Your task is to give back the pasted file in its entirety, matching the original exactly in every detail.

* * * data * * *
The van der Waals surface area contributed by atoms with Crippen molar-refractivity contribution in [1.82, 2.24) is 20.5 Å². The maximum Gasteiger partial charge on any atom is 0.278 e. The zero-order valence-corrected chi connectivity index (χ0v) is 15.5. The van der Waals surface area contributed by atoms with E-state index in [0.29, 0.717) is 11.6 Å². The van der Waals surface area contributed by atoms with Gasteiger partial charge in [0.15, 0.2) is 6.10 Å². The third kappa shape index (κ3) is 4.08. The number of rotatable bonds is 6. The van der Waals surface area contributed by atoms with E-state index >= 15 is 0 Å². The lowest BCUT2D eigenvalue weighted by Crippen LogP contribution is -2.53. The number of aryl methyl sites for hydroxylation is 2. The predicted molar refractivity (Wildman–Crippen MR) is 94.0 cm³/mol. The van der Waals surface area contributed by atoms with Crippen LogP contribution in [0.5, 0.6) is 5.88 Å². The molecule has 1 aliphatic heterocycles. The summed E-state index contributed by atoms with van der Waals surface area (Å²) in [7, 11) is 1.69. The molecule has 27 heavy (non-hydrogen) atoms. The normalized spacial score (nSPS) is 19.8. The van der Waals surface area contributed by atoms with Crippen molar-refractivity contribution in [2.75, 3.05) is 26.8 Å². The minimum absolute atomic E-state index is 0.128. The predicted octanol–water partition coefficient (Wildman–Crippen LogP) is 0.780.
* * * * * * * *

The van der Waals surface area contributed by atoms with Crippen molar-refractivity contribution in [1.82, 2.24) is 20.5 Å². The maximum Gasteiger partial charge on any atom is 0.278 e. The zero-order valence-corrected chi connectivity index (χ0v) is 15.5. The van der Waals surface area contributed by atoms with E-state index in [0.29, 0.717) is 11.6 Å². The van der Waals surface area contributed by atoms with Gasteiger partial charge in [0.15, 0.2) is 6.10 Å². The third kappa shape index (κ3) is 4.08. The number of rotatable bonds is 6. The van der Waals surface area contributed by atoms with E-state index >= 15 is 0 Å². The lowest BCUT2D eigenvalue weighted by Crippen LogP contribution is -2.53. The number of aryl methyl sites for hydroxylation is 2. The predicted molar refractivity (Wildman–Crippen MR) is 94.0 cm³/mol. The van der Waals surface area contributed by atoms with Crippen LogP contribution in [0.5, 0.6) is 5.88 Å². The molecule has 1 aliphatic heterocycles. The summed E-state index contributed by atoms with van der Waals surface area (Å²) in [7, 11) is 1.69. The molecule has 27 heavy (non-hydrogen) atoms. The normalized spacial score (nSPS) is 19.8. The van der Waals surface area contributed by atoms with Crippen molar-refractivity contribution in [2.75, 3.05) is 26.8 Å². The minimum absolute atomic E-state index is 0.128. The predicted octanol–water partition coefficient (Wildman–Crippen LogP) is 0.780.